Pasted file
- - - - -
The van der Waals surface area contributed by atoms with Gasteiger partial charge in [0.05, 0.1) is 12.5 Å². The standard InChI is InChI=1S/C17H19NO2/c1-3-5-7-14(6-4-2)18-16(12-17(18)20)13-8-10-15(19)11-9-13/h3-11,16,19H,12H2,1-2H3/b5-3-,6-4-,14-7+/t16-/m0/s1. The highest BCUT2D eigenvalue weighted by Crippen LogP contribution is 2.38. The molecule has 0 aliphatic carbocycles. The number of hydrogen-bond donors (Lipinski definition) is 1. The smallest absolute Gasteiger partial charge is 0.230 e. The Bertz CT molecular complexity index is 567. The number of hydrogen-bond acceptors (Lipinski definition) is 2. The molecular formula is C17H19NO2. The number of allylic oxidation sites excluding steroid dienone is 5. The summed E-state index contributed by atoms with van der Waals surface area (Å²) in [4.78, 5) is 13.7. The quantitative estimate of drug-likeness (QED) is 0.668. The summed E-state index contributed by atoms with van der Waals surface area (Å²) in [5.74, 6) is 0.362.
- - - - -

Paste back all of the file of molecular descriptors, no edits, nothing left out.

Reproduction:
The van der Waals surface area contributed by atoms with Gasteiger partial charge in [0.05, 0.1) is 12.5 Å². The standard InChI is InChI=1S/C17H19NO2/c1-3-5-7-14(6-4-2)18-16(12-17(18)20)13-8-10-15(19)11-9-13/h3-11,16,19H,12H2,1-2H3/b5-3-,6-4-,14-7+/t16-/m0/s1. The highest BCUT2D eigenvalue weighted by Crippen LogP contribution is 2.38. The molecule has 0 aliphatic carbocycles. The number of hydrogen-bond donors (Lipinski definition) is 1. The smallest absolute Gasteiger partial charge is 0.230 e. The Bertz CT molecular complexity index is 567. The number of hydrogen-bond acceptors (Lipinski definition) is 2. The molecular formula is C17H19NO2. The number of allylic oxidation sites excluding steroid dienone is 5. The summed E-state index contributed by atoms with van der Waals surface area (Å²) in [4.78, 5) is 13.7. The quantitative estimate of drug-likeness (QED) is 0.668. The summed E-state index contributed by atoms with van der Waals surface area (Å²) in [5.74, 6) is 0.362.